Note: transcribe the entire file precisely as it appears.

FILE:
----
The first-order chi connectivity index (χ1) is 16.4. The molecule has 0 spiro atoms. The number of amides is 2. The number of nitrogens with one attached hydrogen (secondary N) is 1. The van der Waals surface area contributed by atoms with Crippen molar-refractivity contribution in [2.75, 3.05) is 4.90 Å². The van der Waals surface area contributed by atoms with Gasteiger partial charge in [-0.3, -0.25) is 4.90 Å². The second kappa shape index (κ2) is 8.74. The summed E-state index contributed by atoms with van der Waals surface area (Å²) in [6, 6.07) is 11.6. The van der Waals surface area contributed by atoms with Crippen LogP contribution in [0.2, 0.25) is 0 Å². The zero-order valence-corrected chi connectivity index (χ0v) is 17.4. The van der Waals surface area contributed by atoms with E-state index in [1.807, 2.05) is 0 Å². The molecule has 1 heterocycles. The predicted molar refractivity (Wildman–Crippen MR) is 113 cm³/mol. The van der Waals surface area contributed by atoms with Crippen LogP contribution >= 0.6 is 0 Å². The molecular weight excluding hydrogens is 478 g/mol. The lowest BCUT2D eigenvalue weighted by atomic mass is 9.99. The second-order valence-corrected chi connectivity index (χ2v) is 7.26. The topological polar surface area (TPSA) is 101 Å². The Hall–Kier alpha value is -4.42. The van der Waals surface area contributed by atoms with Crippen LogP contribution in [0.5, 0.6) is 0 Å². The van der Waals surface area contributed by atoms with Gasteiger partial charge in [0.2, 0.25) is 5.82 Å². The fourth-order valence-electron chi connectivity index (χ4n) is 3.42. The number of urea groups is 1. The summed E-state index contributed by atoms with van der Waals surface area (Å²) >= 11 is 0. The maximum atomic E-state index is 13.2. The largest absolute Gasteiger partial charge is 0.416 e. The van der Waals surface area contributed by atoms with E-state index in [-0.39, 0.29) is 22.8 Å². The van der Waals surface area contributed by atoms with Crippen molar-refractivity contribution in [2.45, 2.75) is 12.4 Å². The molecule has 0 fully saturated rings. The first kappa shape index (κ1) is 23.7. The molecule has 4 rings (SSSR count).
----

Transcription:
The first-order chi connectivity index (χ1) is 16.4. The molecule has 0 spiro atoms. The number of amides is 2. The number of nitrogens with one attached hydrogen (secondary N) is 1. The van der Waals surface area contributed by atoms with Crippen molar-refractivity contribution in [2.75, 3.05) is 4.90 Å². The van der Waals surface area contributed by atoms with Gasteiger partial charge in [-0.3, -0.25) is 4.90 Å². The second kappa shape index (κ2) is 8.74. The summed E-state index contributed by atoms with van der Waals surface area (Å²) in [6, 6.07) is 11.6. The van der Waals surface area contributed by atoms with Crippen LogP contribution in [0.2, 0.25) is 0 Å². The zero-order valence-corrected chi connectivity index (χ0v) is 17.4. The van der Waals surface area contributed by atoms with E-state index in [1.807, 2.05) is 0 Å². The molecule has 1 heterocycles. The predicted molar refractivity (Wildman–Crippen MR) is 113 cm³/mol. The van der Waals surface area contributed by atoms with Crippen LogP contribution >= 0.6 is 0 Å². The molecular weight excluding hydrogens is 478 g/mol. The lowest BCUT2D eigenvalue weighted by atomic mass is 9.99. The second-order valence-corrected chi connectivity index (χ2v) is 7.26. The topological polar surface area (TPSA) is 101 Å². The Hall–Kier alpha value is -4.42. The van der Waals surface area contributed by atoms with Crippen LogP contribution in [0.5, 0.6) is 0 Å². The van der Waals surface area contributed by atoms with Gasteiger partial charge in [0.2, 0.25) is 5.82 Å². The fourth-order valence-electron chi connectivity index (χ4n) is 3.42. The number of urea groups is 1. The summed E-state index contributed by atoms with van der Waals surface area (Å²) >= 11 is 0. The maximum atomic E-state index is 13.2. The largest absolute Gasteiger partial charge is 0.416 e. The van der Waals surface area contributed by atoms with E-state index in [-0.39, 0.29) is 22.8 Å². The van der Waals surface area contributed by atoms with Crippen molar-refractivity contribution in [2.45, 2.75) is 12.4 Å². The molecule has 0 fully saturated rings. The first kappa shape index (κ1) is 23.7. The molecule has 4 rings (SSSR count).